Socialism seems to be picking up a bit of speed lately. Not Leninist Communism, which has pretty much retreated to a couple of backward redoubts - and I suspect that it's crumbling pretty fast even in Cuba and Venezuela. I'm talking instead about the kind of democratic socialism that flowered in Europe after the war.

Leninism only seems to be able to grab power by more or less violent revolution. It's big scores were Russia and China, and in each case succeeded due to the hopeless incompetence of the predecessor states. It's probably worth noting that neither of these revolutions was an utter failure. They were bloody, murderous, and ultimately economically disastrous, but they also destroyed some of the most backward elements of their local cultures. Both Russia and China remain unfree autocratic states, as they were before their revolutions, but neither is still Communist or even socialist. That happened because their leaders realized that the Communist systems were not economically competitive. There is some hope that Cuba will realize the same thing, if the right-wing Cuban nutjobs can be persuaded to let it. Venezuelan semi-leninist socialism seems likely to collapse under the weight of its own incompetence and corruption.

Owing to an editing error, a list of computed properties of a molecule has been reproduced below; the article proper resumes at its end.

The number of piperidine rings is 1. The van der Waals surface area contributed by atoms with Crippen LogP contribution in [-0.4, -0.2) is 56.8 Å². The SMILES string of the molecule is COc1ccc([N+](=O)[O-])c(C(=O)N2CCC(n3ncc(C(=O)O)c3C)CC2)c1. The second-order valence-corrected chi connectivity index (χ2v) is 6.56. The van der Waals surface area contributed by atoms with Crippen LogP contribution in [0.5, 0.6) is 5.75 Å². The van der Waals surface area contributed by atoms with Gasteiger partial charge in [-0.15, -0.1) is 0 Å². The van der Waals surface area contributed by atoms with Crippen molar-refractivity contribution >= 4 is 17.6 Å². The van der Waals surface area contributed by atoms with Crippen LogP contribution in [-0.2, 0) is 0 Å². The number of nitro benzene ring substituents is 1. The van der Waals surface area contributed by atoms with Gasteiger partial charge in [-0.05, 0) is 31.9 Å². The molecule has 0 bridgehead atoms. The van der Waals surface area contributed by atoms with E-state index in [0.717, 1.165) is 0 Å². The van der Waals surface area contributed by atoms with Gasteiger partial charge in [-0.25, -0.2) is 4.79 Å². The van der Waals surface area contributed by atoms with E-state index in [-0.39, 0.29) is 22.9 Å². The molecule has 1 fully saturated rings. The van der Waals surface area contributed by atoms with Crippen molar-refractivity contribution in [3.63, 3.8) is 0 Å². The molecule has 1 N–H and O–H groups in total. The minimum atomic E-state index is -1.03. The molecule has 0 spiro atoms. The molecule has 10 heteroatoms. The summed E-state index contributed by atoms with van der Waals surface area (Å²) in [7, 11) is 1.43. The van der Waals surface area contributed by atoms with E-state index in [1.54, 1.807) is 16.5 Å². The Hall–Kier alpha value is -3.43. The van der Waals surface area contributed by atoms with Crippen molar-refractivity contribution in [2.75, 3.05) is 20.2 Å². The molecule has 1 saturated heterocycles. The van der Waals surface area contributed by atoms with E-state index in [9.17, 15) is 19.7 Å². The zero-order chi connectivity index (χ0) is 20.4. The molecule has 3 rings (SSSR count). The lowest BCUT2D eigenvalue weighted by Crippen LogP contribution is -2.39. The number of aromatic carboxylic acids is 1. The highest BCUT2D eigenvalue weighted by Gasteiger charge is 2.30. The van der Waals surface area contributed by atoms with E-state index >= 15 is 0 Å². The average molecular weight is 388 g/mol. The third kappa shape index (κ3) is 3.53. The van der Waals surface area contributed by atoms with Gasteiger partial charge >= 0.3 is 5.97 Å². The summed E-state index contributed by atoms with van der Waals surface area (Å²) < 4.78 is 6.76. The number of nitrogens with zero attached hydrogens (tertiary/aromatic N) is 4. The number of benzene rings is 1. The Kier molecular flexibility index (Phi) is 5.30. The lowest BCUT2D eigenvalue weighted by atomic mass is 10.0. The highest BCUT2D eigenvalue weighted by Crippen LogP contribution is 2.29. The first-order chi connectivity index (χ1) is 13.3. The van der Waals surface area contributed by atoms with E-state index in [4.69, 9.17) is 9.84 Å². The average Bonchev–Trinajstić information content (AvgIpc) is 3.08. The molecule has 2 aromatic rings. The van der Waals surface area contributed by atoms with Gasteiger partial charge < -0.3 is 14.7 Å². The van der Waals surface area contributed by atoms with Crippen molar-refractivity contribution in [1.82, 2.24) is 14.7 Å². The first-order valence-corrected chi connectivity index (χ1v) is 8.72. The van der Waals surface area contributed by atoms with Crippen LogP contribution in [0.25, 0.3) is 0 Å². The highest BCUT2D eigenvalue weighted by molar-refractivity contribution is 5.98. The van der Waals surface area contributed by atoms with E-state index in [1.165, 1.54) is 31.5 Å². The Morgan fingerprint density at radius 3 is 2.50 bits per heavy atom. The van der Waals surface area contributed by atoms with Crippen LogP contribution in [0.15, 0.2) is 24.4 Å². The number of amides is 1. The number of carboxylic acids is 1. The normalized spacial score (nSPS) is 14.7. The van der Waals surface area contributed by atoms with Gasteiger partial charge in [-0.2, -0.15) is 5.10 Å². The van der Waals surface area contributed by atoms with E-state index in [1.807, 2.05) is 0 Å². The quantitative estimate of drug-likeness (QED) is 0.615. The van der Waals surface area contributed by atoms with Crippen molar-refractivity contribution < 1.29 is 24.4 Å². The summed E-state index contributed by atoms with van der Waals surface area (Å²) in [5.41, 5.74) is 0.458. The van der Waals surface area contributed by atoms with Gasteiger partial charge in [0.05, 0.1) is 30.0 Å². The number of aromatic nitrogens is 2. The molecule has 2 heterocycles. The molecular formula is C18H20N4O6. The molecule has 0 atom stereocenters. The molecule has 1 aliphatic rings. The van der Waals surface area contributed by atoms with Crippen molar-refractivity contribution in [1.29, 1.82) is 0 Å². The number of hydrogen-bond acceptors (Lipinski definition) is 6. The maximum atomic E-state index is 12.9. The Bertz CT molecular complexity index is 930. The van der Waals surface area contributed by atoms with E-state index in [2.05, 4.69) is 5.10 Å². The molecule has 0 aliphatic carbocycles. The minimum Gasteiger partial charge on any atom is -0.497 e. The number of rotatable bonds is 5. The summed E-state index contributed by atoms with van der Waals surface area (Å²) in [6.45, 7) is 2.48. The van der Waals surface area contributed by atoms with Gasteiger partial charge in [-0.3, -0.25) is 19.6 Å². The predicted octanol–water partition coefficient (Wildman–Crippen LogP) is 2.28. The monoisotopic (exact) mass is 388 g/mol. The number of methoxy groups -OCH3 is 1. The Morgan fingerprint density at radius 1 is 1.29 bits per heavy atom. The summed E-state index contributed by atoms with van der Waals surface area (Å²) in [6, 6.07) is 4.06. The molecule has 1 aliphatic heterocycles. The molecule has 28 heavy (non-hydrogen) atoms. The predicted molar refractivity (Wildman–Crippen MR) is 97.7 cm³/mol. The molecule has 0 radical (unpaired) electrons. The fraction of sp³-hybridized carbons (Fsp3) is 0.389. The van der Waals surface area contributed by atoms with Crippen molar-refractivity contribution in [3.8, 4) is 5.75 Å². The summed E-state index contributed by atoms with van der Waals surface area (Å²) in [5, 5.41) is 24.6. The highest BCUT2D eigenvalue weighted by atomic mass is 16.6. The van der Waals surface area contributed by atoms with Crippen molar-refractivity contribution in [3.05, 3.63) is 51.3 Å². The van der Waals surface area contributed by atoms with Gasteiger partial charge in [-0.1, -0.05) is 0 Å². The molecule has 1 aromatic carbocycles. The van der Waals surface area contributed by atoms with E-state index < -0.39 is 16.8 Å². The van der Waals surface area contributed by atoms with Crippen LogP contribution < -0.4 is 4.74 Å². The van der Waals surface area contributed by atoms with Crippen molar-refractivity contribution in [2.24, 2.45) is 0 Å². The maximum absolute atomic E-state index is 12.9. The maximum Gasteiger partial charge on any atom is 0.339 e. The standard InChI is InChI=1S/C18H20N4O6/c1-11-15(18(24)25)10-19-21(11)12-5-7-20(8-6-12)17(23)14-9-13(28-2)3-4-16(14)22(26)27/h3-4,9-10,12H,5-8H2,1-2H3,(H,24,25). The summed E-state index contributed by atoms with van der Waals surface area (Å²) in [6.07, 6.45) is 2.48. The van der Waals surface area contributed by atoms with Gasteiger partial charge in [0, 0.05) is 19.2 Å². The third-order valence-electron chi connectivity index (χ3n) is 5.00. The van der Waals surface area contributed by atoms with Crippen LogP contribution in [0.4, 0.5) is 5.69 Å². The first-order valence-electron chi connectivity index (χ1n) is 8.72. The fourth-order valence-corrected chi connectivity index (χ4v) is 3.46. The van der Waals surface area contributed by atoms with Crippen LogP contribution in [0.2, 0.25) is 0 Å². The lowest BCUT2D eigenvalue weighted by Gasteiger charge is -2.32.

Democratic socialism wasn't a success either, and all the democratic socialists societies have pulled back many of their socialist experiments. Again, its central failure is inability to compete. The more extreme versions of socialism, at least, cripple the entrepreneurial spirit that yields innovation and economic growth.

So why does this hardy perennial, or weed, if you prefer, keep coming back? Those who know more economic history than I say that it's because Marx's critique of capitalism had many valid points. In fact, the most successful capitalist societies of today have adopted many socialist ideas - social security, national healthcare, public education.

Despite the constant whining sound from the right, these hybrid societies show little sign of turning into Communist hell holes. On the contrary, the extreme inequality produced by untrammeled capitalism breeds fascism and its reaction.


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